The Supreme Court's Surprise Ruling Saves Obamacare | Healthcare and Technology news | Scoop.it

    The Affordable Care Act survived its second major challenge at the U.S. Supreme Court on Thursday. In a 6-to-3 decision, the justices ruled that the Internal Revenue Service can continue to provide health-insurance subsidies to middle-class people living in all states.


    At issue in the case, King v. Burwell, was whether the subsidies should go to residents of the roughly three dozen states that use the federal health-insurance exchange, in addition to those who live in states that run their own exchanges.


    It’s a highly technical difference, but had the decision gone the other way, Obamacare might have unraveled. Individuals who receive these subsidies make less than $48,000 per year, and many would struggle to afford health-insurance plans without the government’s financial help. Health-policy analysts feared that, without the subsidies in place, healthy people would withdraw from the health-insurance exchanges in large numbers. That, in turn, would cause premiums to skyrocket, making insurance unaffordable to almost anyone who does not receive insurance coverage through their jobs.

    The Affordable Care Act gave states the option to either set up their own exchanges or to rely on the federal government’s marketplace through Healthcare.gov. The part of the law that describes the subsidies said they should only apply to people in the exchanges “established by the state.” The plaintiffs in the King case said that clause meant the IRS was offering subsidies to residents of federal-exchange states illegally.

    In the opinion of the Court, Chief Justice John Roberts dismissed the idea that the fate of the entire Obamacare law should hinge on such a technicality.

    “In petitioners’ view, Congress made the viability of the entire Affordable Care Act turn on the ultimate ancillary provision: a sub sub-sub section of the Tax Code,” he wrote. “We doubt that is what Congress meant to do.”


    Many patient advocates cheered the decision. “It means that millions of people with serious health conditions such as cancer will continue to have access to essential treatment and care, and millions of others at risk for disease will be able to afford preventive screenings and tests that could save their lives,” said Chris Hansen, president of the American Cancer Society’s advocacy arm, in a statement.


    Justices Antonin Scalia, Clarence Thomas, and Samuel Alito dissented, writing, “Words no longer have meaning if an Exchange that is not established by a State is ‘established by the State.’”


    Roberts concludes by saying that the Court is attempting to respect what Congress hoped to accomplish in passing the law: “Congress passed the Affordable Care Act to improve health insurance markets, not to destroy them.”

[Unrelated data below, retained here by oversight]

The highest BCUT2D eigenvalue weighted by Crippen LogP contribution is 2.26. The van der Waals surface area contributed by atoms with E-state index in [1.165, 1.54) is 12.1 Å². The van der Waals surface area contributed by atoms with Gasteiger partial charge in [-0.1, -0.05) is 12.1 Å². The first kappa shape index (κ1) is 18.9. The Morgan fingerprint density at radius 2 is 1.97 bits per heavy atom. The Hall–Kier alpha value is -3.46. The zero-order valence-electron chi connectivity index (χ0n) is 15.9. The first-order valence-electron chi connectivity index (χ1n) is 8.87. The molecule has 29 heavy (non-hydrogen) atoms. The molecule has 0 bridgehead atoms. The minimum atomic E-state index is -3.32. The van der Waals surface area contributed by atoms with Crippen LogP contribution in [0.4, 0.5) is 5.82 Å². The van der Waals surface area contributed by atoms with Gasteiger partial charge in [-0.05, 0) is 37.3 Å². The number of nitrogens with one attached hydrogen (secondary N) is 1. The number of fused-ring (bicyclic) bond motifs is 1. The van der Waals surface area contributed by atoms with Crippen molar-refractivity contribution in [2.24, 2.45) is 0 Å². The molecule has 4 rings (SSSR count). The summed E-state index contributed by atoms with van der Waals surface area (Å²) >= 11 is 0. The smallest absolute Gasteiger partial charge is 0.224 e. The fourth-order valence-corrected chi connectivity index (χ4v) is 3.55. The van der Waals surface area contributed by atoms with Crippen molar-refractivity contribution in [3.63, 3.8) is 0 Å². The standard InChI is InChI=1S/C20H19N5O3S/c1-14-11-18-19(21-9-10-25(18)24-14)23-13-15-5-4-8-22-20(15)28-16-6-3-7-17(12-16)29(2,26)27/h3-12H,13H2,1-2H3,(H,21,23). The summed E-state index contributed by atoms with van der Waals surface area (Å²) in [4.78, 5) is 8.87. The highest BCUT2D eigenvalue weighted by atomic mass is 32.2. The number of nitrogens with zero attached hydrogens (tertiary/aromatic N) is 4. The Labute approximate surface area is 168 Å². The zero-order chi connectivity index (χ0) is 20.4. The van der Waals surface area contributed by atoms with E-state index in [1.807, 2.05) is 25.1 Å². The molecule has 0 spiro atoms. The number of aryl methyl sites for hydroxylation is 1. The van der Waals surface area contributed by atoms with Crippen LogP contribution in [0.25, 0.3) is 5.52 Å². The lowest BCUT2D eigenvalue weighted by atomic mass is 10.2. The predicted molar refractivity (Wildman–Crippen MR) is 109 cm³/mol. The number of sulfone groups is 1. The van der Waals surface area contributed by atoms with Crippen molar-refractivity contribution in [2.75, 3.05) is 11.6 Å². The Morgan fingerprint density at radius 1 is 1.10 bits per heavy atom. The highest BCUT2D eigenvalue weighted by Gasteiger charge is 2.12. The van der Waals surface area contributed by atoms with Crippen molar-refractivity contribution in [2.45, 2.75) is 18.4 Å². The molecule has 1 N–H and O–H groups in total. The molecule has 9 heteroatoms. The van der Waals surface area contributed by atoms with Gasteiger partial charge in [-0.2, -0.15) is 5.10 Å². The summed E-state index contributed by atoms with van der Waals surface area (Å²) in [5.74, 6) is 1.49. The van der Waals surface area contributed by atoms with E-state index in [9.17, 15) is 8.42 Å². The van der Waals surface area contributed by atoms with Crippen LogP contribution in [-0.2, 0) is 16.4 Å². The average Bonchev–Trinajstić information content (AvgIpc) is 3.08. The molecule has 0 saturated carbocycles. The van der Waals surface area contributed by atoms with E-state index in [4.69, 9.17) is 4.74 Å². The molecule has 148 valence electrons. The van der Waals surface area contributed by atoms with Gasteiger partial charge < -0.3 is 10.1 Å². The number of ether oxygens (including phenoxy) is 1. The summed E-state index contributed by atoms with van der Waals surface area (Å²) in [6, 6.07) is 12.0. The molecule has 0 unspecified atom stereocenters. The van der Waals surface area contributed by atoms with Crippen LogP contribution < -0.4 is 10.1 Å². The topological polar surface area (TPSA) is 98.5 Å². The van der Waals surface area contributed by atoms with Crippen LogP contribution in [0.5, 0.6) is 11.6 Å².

There are still a few, more minor, legal challenges to Obamacare remaining. But at least for now, the law lives to see another day.

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    Jannell Alino's curator insight, August 27, 2015 7:43 PM

    Congress passed the Affordable Care Act and the Supreme Court ruled that the IRS will be able to continue to administer health insurance to middle class people to all in the United States. If this did not pull through Obamacare would have left thousands of people without insurance and helpless. Many who are on Obamacare make less than 48K a year and need assistance from the government. If this were to happen a large number of healthy people would withdraw from health insurances causing prices to go up and then no one would be able to afford health insurance! The Affordable Care Act gives states the option to set up their own exchanges or rely on the government. With the passing of this act people suffering from serious illness will be able to care and have access to treatment as well as others who are susceptible to illness. Some conclusions that can be drawn from this article are that by the passing of this act thousands of citizens are still able to have health insurance and do not have to pay with an arm and a leg. Yes this argument is logical because it would be irrational to take away a program that has aided so many Americans in getting the health care they need. This relates because if this act was to fail our health insurance prices would go up and going to get a simple checkup would cost a fortune! I think it is great that the congress passed this act because I would want everyone to be able to have the privilege to seek out help if they were ill. No there is no bias, it is objective to all citizens in the united states. 

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    More Patients, Not Fewer, Turn To Health Clinics After Obamacare

    More Patients, Not Fewer, Turn To Health Clinics After Obamacare | Healthcare and Technology news | Scoop.it

    Nurse practitioner Martha Brinsko helps a lot of patients manage their diabetes at the Charlotte Community Health Clinic in North Carolina.

    “Most mornings when you check your sugar, what would you say kind of the average is?” Brinsko asked patient Diana Coble.